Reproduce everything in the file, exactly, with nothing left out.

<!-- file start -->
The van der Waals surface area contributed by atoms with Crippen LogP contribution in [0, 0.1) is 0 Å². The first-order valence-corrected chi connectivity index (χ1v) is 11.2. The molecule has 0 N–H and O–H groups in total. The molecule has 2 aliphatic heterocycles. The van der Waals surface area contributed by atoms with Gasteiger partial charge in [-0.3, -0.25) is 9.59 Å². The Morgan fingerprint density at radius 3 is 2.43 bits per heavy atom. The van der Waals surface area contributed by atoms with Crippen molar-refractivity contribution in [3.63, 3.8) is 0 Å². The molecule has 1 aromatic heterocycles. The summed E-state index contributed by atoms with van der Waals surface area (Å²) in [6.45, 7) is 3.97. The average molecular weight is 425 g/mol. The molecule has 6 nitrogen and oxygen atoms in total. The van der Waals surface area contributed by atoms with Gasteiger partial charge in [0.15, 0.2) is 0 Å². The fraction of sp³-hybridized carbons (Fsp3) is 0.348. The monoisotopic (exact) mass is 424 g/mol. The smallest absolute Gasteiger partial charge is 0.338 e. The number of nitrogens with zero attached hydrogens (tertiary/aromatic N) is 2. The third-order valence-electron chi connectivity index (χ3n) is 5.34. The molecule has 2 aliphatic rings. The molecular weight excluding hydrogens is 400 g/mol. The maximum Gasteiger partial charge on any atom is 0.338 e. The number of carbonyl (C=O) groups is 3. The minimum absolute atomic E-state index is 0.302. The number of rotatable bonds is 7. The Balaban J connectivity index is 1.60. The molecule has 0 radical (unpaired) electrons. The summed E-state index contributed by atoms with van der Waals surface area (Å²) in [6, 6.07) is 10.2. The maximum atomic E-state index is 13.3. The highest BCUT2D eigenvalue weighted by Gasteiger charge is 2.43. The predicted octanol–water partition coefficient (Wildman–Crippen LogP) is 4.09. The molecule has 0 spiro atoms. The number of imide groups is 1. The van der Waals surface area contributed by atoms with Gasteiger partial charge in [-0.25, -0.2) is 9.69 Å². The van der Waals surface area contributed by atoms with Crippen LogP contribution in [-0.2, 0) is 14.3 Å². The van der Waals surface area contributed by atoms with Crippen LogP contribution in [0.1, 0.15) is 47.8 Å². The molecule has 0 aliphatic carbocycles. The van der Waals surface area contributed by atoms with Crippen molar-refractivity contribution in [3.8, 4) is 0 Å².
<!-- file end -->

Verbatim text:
The van der Waals surface area contributed by atoms with Crippen LogP contribution in [0, 0.1) is 0 Å². The first-order valence-corrected chi connectivity index (χ1v) is 11.2. The molecule has 0 N–H and O–H groups in total. The molecule has 2 aliphatic heterocycles. The van der Waals surface area contributed by atoms with Gasteiger partial charge in [-0.3, -0.25) is 9.59 Å². The Morgan fingerprint density at radius 3 is 2.43 bits per heavy atom. The van der Waals surface area contributed by atoms with Crippen molar-refractivity contribution in [3.63, 3.8) is 0 Å². The molecule has 1 aromatic heterocycles. The summed E-state index contributed by atoms with van der Waals surface area (Å²) in [6.45, 7) is 3.97. The average molecular weight is 425 g/mol. The molecule has 6 nitrogen and oxygen atoms in total. The van der Waals surface area contributed by atoms with Gasteiger partial charge in [0.15, 0.2) is 0 Å². The fraction of sp³-hybridized carbons (Fsp3) is 0.348. The monoisotopic (exact) mass is 424 g/mol. The smallest absolute Gasteiger partial charge is 0.338 e. The number of nitrogens with zero attached hydrogens (tertiary/aromatic N) is 2. The third-order valence-electron chi connectivity index (χ3n) is 5.34. The molecule has 2 aliphatic rings. The molecular weight excluding hydrogens is 400 g/mol. The maximum Gasteiger partial charge on any atom is 0.338 e. The number of carbonyl (C=O) groups is 3. The minimum absolute atomic E-state index is 0.302. The number of rotatable bonds is 7. The Balaban J connectivity index is 1.60. The molecule has 0 radical (unpaired) electrons. The summed E-state index contributed by atoms with van der Waals surface area (Å²) in [6, 6.07) is 10.2. The maximum atomic E-state index is 13.3. The highest BCUT2D eigenvalue weighted by Gasteiger charge is 2.43. The predicted octanol–water partition coefficient (Wildman–Crippen LogP) is 4.09. The molecule has 0 spiro atoms. The number of imide groups is 1. The van der Waals surface area contributed by atoms with Gasteiger partial charge in [-0.25, -0.2) is 9.69 Å². The van der Waals surface area contributed by atoms with Crippen LogP contribution in [-0.2, 0) is 14.3 Å². The van der Waals surface area contributed by atoms with Crippen LogP contribution in [0.1, 0.15) is 47.8 Å². The molecule has 0 aliphatic carbocycles. The van der Waals surface area contributed by atoms with Crippen molar-refractivity contribution in [3.8, 4) is 0 Å².